British Columbia

Amateur astronomers file class-action lawsuits alleging telescope price-fixing conspiracy

The founder of one of the world's leading telescope manufacturers and his B.C.-based relatives are accused in two proposed class-action lawsuits filed on behalf of amateur astronomers who claim they’re victims of a massive price-fixing conspiracy.

B.C. residents named in lawsuits brought in U.S. against major manufacturers

A class-action lawsuit claims American amateur astronomers have been overcharged by leading telescope manufacturers. The alleged conspiracy includes a number of B.C.-based people. (Fred Thornhill/Reuters)

Long ago, in a galaxy far, far away — actually, Taiwan, 1980 — a man named Dar Tson "David" Shen started a telescope company.

Four decades later, in a court in Northern California, Shen and his B.C.-based relatives are accused in two proposed class-action lawsuits filed on behalf of amateur astronomers who claim they're victims of a massive price-fixing conspiracy.

"Since the beginning of time, humans have looked beyond their world into the night sky," read the opening lines of one of the two suits, filed by plaintiff Daniel Hightower.

"But if you love astronomy and want to share your joy with others, you must pay a price — hundreds of millions of dollars in illegal overcharges."

A constellation of companies

The proposed class actions are the latest development in a legal battle that saw iconic U.S. telescope company Meade Instruments file for bankruptcy last year after a jury ruled against the firm and its Chinese parent company, Ningbo Sunny, in a $50.4 million US antitrust suit filed by a competitor.

Hightower, a "telescope consumer and amateur astronomy enthusiast," filed the first claim for a class action at the beginning of June.

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Stargazing is a popular hobby in the United States. But a class-action lawsuit claims that people who choose to study the skies with telescopes have been consistently overcharged. (Beawiharta/Reuters)

Sigurd Murphy, a retired California amateur astronomer and telescope collector, and Keith Uehara, a Hawaiian photographer and amateur astronomer, filed their claim this week.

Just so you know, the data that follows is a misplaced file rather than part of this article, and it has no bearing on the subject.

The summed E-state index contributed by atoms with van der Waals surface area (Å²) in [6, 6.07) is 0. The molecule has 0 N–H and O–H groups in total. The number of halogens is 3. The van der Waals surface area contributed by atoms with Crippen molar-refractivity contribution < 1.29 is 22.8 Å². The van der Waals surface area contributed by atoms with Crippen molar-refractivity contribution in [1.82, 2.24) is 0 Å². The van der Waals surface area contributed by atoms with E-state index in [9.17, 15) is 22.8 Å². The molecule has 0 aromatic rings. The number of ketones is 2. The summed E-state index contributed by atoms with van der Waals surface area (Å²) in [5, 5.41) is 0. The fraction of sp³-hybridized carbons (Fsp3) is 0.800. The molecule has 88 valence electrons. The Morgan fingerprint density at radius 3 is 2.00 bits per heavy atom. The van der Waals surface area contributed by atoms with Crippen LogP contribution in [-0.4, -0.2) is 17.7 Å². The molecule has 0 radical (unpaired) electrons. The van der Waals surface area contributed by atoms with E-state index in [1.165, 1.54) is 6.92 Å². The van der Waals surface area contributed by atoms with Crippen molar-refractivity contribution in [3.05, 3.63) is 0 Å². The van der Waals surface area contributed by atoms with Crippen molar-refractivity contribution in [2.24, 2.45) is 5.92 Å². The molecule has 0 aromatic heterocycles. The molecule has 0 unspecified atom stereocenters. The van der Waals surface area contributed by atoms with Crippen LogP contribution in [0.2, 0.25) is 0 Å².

They're all seeking to represent amateur astronomers across the United States, a market in which 80 per cent of recreational telescopes are made by either Ningbo Sunny or Shen's company, Synta Technology.

Neither lawsuit has been certified by a court — but they both accuse Synta and a constellation of associated companies of working with Ningbo Sunny to divide up the telescope market, fix prices, retaliate against any competitors and to "dominate the U.S. market so they could rip off consumers."

The lawsuits, which both cite the earlier court ruling, claim Shen controlled his companies through "henchmen," including sisters Sylvia and Jean, both of whom allegedly live in B.C.

According to Hightower's claim, Sylvia Shen is a member of the executive committee of Celestron, a dominant U.S. telescope retailer, which is owned by Synta, and Jean Shen is in control of both Olivon Canada and Olivon USA, North American telescope companies.

Hightower's lawsuit claims that both women "participated in, planned and carried out the conspiracy" together with their brother and others, including a B.C.-based "advisor and confidante."

Synta, Olivon, Celestron and another pair of related companies, Sky-Watcher USA and Sky-Watcher Canada, are accused of being part of a network "directly and indirectly owned and controlled by chairman Shen and his family members."